NATASHA MARRIAN: The plan to fix Eskom
Besides the implementation of short-term interventions, parties accept that 2,500 MW of electricity needs to be generated by business speedily and that the government has to buy this energy using its emergency procurement powers
The government has agreed to urgently remove barriers to the self-generation of power to remedy the shortfall in supply, according to a deal reached at the National Economic Development & Labour Council (Nedlac).
This step is a central pillar of the plan to limit the damage of load-shedding — which is expected to continue for months, even though units at Medupi and Kusile are due to come on line in the next 24 months and add 2,400MW to the grid.
The final draft of the agreement, seen by the FM, spells out how SA plans to find new sources of power.
The Nedlac partners — the government, business and labour — are negotiating an economic recovery plan, as SA’s economic picture, already bleak before Covid19 hit our shores, has worsened owing to the lengthy pandemic lockdown and persistent power supply issues.
Finance minister Tito Mboweni, in an opinion piece in the Sunday Times last week, wrote that the pandemic has left government finances “dangerously overstretched”. Mboweni said the economy is likely to contract by more than the 7% initially forecast by the National Treasury.
The agreement says the Nedlac partners will “address obstacles to the efficient implementation of the Integrated Resource Plan”.
“Government must enable self-generation by finalising all necessary legislation and regulation expeditiously and [remove] any barriers to implementation, including those in respect of … self-generation/own use.”
The deal is that while business agrees to speed up the creation of 2,500 MW of self-generation capacity in the next 18 months, the government agrees to buy that 2,500 MW using its emergency procurement powers.
The short-term interventions to fix Eskom listed in the agreement include buying extra energy, managing tariffs, addressing illegal connections, recovering debt owed to the utility, tackling corruption and reviewing Eskom’s operating model.
The country’s municipalities alone owe Eskom R26bn, which illustrates why municipal collection systems have to be overhauled.
Significantly, the agreement says prepaid electricity meters should be rolled out for “all consumers across the country”.
This provides the first insight into what is contained in Nedlac’s economic recovery plan, which President Cyril Ramaphosa said on Wednesday will be tabled before the cabinet for approval.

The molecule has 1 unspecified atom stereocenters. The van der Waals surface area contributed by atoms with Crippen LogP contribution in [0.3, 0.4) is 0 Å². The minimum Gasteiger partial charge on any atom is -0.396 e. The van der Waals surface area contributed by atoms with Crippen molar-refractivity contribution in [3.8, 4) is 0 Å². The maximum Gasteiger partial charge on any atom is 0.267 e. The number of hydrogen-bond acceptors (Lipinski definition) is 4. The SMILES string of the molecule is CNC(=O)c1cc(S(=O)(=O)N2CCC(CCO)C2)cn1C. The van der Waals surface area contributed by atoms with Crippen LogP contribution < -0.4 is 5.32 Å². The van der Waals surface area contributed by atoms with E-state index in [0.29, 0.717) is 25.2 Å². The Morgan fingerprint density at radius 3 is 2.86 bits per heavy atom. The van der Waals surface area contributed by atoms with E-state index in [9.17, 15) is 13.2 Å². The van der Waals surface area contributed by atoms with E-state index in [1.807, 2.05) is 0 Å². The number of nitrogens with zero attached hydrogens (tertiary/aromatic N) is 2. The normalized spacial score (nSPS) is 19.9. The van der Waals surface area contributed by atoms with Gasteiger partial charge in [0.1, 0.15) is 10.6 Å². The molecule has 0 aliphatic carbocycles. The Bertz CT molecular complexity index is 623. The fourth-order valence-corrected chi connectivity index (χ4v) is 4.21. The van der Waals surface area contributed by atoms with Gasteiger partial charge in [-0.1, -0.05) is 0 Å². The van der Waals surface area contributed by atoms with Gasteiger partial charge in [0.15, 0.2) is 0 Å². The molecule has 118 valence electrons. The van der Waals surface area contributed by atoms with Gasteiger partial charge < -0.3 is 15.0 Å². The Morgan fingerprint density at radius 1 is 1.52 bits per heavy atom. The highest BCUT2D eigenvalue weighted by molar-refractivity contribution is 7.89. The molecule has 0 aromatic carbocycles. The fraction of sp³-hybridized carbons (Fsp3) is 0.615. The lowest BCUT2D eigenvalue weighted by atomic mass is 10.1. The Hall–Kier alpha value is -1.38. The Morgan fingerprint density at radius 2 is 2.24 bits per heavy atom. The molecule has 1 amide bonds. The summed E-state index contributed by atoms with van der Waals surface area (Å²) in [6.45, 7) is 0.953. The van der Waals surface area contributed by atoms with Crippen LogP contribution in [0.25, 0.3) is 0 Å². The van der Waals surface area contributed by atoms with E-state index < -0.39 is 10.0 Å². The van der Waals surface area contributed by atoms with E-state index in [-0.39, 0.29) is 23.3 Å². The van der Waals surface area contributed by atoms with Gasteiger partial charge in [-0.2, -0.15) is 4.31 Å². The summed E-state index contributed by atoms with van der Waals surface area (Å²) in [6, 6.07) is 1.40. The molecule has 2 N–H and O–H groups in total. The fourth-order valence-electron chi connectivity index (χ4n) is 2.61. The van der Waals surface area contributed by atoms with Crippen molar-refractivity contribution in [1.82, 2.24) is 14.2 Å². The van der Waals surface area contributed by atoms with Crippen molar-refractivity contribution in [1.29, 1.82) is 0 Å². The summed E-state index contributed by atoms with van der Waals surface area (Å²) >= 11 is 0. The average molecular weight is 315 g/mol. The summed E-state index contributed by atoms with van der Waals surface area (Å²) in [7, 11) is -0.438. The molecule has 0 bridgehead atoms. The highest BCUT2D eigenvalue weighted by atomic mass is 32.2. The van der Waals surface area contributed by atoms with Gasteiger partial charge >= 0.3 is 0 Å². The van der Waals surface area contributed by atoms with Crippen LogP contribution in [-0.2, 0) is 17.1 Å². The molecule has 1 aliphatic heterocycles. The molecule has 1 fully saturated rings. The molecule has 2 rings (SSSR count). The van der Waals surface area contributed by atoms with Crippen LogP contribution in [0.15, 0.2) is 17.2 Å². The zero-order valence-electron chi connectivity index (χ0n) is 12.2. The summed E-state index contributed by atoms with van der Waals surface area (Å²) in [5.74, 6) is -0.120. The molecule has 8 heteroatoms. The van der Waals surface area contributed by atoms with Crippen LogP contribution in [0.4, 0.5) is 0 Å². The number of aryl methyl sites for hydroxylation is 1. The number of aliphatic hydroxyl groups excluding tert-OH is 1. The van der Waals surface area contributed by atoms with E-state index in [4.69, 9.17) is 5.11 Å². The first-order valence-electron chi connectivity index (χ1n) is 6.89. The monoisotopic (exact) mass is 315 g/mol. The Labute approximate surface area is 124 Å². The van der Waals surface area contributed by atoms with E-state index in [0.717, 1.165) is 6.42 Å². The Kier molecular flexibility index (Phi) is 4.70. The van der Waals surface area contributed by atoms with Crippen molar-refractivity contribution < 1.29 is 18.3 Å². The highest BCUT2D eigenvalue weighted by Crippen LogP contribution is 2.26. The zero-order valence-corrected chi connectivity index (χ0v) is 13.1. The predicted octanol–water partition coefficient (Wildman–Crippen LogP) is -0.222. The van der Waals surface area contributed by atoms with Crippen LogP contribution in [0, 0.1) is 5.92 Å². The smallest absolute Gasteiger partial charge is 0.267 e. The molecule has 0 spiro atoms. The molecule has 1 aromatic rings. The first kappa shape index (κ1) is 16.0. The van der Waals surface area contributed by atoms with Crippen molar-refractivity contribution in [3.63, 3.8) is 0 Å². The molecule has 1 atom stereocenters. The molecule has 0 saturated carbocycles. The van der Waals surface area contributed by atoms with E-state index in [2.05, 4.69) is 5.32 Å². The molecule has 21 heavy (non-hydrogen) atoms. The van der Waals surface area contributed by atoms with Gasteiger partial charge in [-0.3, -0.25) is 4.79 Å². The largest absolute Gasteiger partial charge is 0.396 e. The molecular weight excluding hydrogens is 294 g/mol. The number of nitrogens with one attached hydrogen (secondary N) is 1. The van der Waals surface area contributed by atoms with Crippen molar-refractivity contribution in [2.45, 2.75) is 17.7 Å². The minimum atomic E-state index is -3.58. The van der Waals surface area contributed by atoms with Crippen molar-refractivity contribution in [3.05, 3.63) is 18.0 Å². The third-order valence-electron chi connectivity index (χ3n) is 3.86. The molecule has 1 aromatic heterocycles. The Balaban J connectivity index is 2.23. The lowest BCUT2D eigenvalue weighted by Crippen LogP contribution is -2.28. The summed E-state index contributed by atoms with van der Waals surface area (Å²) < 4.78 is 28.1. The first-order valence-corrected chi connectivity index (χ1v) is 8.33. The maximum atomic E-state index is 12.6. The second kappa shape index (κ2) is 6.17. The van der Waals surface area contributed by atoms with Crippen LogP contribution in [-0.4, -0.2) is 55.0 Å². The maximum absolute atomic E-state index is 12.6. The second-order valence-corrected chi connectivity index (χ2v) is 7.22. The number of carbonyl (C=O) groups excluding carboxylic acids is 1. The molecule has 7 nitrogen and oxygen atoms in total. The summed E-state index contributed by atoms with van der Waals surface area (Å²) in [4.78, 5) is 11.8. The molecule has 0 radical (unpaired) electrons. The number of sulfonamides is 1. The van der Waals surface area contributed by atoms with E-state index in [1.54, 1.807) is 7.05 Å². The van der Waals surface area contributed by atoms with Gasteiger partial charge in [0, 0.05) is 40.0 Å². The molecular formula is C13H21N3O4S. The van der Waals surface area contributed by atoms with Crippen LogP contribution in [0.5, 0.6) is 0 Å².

The plan itself is unlikely to contain any major surprises. Rather, the focus is on implementing the existing ideas which, for various reasons, have stalled.
Prescribed assets on ice
The dismal economy has already placed a number of contentious ANC policy positions on the back burner.
On Tuesday, ANC treasurer-general Paul Mashatile told Bloomberg’s S’thembile Cele that the party’s plans to nationalise the SA Reserve Bank and push ahead with prescribed assets have been placed on ice.
Mashatile’s comments triggered a predictably fierce reaction from Julius Malema’s Economic Freedom Fighters (EFF).
The EFF is seeking to exploit divisions in the ANC’s parliamentary caucus on the contentious matter of the nationalisation of the Bank: it has proposed a private member’s bill on the issue, hoping to win the support of the ANC’s radical economic transformation (RET) faction, aligned to secretary-general Ace Magashule, to push it through.
But parliament’s legal advisers have apparently warned that the EFF’s bill may be unconstitutional — and the ANC caucus is set to reject it.
In that story, Mashatile said SA just doesn’t have the money right now to buy out the Bank’s minority shareholders.
And, regarding prescribed assets, Mashatile said changing the rules to force pension funds to invest in state infrastructure projects is “not viable”.
“It just creates challenges between the government and the investors because when you do prescribe assets, you are basically saying to fund managers: ‘You shall invest in this project.’ You need to give them flexibility to choose. I think it is better not to prescribe, but to create an environment for the pension fund to invest,” he said.
Mashatile’s comments will rile the ANC’s RET faction, which has used the nationalisation of the Bank as a wedge issue in the battle against President Cyril Ramaphosa. This faction wanted to use the now postponed National General Council meeting to recall Ramaphosa, arguing that he’d failed to implement resolutions reached at the ANC’s 2017 Nasrec meeting.
But the faction has weakened considerably in recent months.
Still, it would be premature to conclude that the fight over the Bank is over, as many inside the ANC still support the minority shareholders who are pushing for a large payout for their shares in the institution.
For all the background to how this fight has developed, read this story by Cele, written a few months ago in the Sunday Times.
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